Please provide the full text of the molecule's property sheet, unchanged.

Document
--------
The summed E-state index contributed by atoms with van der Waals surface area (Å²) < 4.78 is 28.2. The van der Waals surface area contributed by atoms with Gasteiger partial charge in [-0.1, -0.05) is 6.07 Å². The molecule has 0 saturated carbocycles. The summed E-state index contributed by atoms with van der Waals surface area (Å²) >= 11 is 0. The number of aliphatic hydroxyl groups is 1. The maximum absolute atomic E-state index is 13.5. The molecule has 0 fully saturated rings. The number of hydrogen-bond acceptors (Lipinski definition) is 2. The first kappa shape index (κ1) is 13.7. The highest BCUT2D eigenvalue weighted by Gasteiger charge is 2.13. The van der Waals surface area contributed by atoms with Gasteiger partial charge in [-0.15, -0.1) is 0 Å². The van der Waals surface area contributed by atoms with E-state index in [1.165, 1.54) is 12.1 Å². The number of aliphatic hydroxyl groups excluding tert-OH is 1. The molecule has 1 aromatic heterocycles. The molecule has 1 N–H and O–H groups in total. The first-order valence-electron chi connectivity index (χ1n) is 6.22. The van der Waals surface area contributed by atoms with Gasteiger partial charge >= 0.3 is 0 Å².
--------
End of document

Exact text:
The summed E-state index contributed by atoms with van der Waals surface area (Å²) < 4.78 is 28.2. The van der Waals surface area contributed by atoms with Gasteiger partial charge in [-0.1, -0.05) is 6.07 Å². The molecule has 0 saturated carbocycles. The summed E-state index contributed by atoms with van der Waals surface area (Å²) >= 11 is 0. The number of aliphatic hydroxyl groups is 1. The maximum absolute atomic E-state index is 13.5. The molecule has 0 fully saturated rings. The number of hydrogen-bond acceptors (Lipinski definition) is 2. The first kappa shape index (κ1) is 13.7. The highest BCUT2D eigenvalue weighted by Gasteiger charge is 2.13. The van der Waals surface area contributed by atoms with Gasteiger partial charge in [-0.15, -0.1) is 0 Å². The van der Waals surface area contributed by atoms with E-state index in [1.165, 1.54) is 12.1 Å². The number of aliphatic hydroxyl groups excluding tert-OH is 1. The molecule has 1 aromatic heterocycles. The molecule has 1 N–H and O–H groups in total. The first-order valence-electron chi connectivity index (χ1n) is 6.22. The van der Waals surface area contributed by atoms with Gasteiger partial charge >= 0.3 is 0 Å².